Daphne and Sabrina are orphans, bouncing from one foster home to another. Then they discover that they have a living grandmother that they knew nothing about. Not only that, but they are descended from the famous Brothers Grimm, whose fairy tales were actually books of history! The Grimm family has always kept the peace between the fairy tale characters, who call themselves Everafters, and the humans. Now it’s time for Sabrina and Daphne to join the family business as fairy tale detectives.
In book 1, The Fairy-Tale Detectives, Sabrina and Daphne set out to rescue their grandmother when she is kidnapped by a giant. In the second book, The Unusual Suspects, Sabrina and Daphne find out that even fairy tale detectives have to go to school. Things go from bad to worse when Sabrina’s teacher is murdered, and the girls begin to suspect that something sinister lurks at Ferryport Landing Elementary. And in the third book, The Problem Child, Sabrina is determined to rescue her parents from a psycopathic Everafter and her monstrous pet. But Sabrina has to learn that magic always comes with a price.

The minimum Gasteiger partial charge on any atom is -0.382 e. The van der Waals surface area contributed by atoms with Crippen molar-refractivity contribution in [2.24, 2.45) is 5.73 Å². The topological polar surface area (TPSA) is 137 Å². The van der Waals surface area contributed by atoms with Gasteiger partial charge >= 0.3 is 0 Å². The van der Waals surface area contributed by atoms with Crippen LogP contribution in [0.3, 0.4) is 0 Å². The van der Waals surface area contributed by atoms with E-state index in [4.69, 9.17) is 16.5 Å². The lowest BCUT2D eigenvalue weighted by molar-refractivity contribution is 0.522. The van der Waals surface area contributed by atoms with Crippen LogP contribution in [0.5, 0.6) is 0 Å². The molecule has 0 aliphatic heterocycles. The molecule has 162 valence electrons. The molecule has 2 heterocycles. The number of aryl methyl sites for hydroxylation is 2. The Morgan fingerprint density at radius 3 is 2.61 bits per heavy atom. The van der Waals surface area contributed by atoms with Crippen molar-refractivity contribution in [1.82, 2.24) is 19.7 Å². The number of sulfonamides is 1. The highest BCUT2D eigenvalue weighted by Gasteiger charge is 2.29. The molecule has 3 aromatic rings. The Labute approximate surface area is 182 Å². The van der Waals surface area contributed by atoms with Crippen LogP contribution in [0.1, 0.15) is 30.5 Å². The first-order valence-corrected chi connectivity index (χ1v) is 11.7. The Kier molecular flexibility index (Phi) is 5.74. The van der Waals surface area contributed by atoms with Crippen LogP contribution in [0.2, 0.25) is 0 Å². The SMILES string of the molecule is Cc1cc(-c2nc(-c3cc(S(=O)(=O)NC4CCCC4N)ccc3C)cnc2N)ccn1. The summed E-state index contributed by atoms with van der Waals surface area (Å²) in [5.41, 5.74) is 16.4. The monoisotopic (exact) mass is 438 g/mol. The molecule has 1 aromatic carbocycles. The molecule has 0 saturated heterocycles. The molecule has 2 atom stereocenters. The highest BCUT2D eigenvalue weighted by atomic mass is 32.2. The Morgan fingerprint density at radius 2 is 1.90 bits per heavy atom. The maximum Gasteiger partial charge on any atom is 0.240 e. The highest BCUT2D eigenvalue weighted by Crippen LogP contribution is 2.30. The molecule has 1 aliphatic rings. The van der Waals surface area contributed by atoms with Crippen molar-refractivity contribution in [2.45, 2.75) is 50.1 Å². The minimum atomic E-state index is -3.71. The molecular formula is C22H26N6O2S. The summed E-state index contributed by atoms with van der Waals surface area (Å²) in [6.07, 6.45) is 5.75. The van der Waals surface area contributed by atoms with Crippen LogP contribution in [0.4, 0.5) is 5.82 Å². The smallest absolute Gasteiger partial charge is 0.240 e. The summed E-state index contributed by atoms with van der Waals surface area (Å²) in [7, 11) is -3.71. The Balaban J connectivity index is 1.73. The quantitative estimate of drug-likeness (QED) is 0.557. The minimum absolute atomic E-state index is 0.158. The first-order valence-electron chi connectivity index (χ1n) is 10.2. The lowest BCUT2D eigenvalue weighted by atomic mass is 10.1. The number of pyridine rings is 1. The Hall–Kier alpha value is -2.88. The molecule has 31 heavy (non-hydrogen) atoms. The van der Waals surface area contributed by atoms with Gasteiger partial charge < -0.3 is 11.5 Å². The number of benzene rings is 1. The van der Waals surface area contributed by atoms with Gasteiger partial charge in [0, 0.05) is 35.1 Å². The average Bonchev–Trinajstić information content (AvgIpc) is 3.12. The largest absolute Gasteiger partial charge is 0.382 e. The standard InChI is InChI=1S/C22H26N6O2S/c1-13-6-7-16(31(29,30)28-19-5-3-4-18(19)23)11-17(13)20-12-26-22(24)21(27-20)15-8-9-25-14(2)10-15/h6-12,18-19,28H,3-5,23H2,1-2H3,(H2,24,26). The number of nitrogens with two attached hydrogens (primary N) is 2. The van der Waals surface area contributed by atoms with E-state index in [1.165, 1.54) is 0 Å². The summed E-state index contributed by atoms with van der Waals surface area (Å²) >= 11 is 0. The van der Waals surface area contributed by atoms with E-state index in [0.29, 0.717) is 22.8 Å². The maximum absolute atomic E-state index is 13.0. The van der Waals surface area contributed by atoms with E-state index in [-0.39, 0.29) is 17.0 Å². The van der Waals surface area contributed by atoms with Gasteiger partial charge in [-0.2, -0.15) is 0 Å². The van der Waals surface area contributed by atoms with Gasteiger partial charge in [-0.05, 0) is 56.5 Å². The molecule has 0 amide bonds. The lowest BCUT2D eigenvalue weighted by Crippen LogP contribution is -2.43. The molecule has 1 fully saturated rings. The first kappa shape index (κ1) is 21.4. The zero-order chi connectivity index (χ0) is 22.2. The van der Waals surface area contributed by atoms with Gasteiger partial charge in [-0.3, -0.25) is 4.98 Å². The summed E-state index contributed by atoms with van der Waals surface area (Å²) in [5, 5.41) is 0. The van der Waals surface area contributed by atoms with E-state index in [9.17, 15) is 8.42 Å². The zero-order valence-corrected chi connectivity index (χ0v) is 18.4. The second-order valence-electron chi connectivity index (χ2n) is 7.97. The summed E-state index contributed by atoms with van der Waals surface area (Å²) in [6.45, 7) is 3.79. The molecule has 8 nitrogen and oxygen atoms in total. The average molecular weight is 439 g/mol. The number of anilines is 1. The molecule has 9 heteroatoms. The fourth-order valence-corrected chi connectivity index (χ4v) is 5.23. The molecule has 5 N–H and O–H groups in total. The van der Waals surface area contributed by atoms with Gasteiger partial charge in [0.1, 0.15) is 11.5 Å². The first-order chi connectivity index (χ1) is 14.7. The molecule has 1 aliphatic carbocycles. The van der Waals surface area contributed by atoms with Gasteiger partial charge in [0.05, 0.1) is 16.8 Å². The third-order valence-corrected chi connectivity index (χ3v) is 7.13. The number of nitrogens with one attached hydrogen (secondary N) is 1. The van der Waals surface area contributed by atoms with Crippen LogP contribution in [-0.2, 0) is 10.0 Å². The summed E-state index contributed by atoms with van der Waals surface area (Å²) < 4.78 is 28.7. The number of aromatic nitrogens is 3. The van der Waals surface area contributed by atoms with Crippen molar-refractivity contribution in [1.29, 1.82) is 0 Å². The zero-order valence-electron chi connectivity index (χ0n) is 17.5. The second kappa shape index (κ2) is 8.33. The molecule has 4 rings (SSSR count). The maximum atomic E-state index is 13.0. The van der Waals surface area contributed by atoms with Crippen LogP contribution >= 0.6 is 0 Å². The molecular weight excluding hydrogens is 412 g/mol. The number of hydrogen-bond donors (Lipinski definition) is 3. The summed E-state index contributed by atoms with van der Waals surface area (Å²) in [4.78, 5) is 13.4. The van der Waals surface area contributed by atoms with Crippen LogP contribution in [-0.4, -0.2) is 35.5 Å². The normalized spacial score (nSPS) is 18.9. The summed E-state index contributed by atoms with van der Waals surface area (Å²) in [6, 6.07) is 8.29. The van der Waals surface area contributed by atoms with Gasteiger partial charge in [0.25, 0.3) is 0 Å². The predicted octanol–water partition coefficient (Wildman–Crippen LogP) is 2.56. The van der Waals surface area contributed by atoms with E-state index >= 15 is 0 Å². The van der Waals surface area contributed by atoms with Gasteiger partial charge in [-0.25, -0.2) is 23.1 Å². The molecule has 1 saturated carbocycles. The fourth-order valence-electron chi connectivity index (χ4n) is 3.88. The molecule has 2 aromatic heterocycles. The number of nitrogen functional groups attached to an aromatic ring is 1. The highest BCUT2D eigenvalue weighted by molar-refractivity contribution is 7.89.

The Sisters Grimm books are a wild and wacky romp through the land of once upon a time. They’re a lot of fun to read, and it’s really funny to see how the various fairy tale characters fare in the modern world. The series gets better as it goes along. The Problem Child (book 3) was so funny in parts that I kept laughing out loud while reading it during breakfast; my husband started glaring at me over his newspaper, a sure sign that I had exceeded the acceptable limit for loud laughing during breakfast. And the books aren’t just funny; there’s plenty of excitement, too.
I do agree with Michele at Scholar’s Blog about the characters: they’re a little flat, and Sabrina’s constant anger gets old after a while. (Although, as the parent of an almost-6th-grader, I’m beginning to see that Buckley may have gotten the anger thing right) I did see some signs of growth for Sabrina in the third book, though, so I’m hoping that in book 4 we’ll see a different side of her. But all in all, Michael Buckley has created a funny, exciting series that is sure to appeal to middle-schoolers.